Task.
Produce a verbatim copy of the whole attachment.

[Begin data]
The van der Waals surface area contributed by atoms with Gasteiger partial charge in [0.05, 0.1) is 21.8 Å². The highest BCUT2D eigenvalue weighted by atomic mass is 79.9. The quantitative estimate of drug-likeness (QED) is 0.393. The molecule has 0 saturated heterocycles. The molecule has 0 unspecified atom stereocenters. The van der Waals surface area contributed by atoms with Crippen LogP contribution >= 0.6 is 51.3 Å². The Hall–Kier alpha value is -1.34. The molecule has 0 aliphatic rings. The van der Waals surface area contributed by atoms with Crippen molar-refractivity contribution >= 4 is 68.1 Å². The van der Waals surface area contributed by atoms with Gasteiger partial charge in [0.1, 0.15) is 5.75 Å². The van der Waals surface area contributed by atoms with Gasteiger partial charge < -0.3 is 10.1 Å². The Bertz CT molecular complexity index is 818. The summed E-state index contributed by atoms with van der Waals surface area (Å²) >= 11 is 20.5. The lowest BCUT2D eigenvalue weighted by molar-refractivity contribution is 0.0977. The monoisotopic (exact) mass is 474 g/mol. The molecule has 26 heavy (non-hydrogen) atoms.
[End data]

The van der Waals surface area contributed by atoms with Gasteiger partial charge in [0.05, 0.1) is 21.8 Å². The highest BCUT2D eigenvalue weighted by atomic mass is 79.9. The quantitative estimate of drug-likeness (QED) is 0.393. The molecule has 0 saturated heterocycles. The molecule has 0 unspecified atom stereocenters. The van der Waals surface area contributed by atoms with Crippen LogP contribution >= 0.6 is 51.3 Å². The Hall–Kier alpha value is -1.34. The molecule has 0 aliphatic rings. The van der Waals surface area contributed by atoms with Crippen molar-refractivity contribution >= 4 is 68.1 Å². The van der Waals surface area contributed by atoms with Gasteiger partial charge in [0.1, 0.15) is 5.75 Å². The van der Waals surface area contributed by atoms with Gasteiger partial charge < -0.3 is 10.1 Å². The Bertz CT molecular complexity index is 818. The summed E-state index contributed by atoms with van der Waals surface area (Å²) >= 11 is 20.5. The lowest BCUT2D eigenvalue weighted by molar-refractivity contribution is 0.0977. The monoisotopic (exact) mass is 474 g/mol. The molecule has 26 heavy (non-hydrogen) atoms.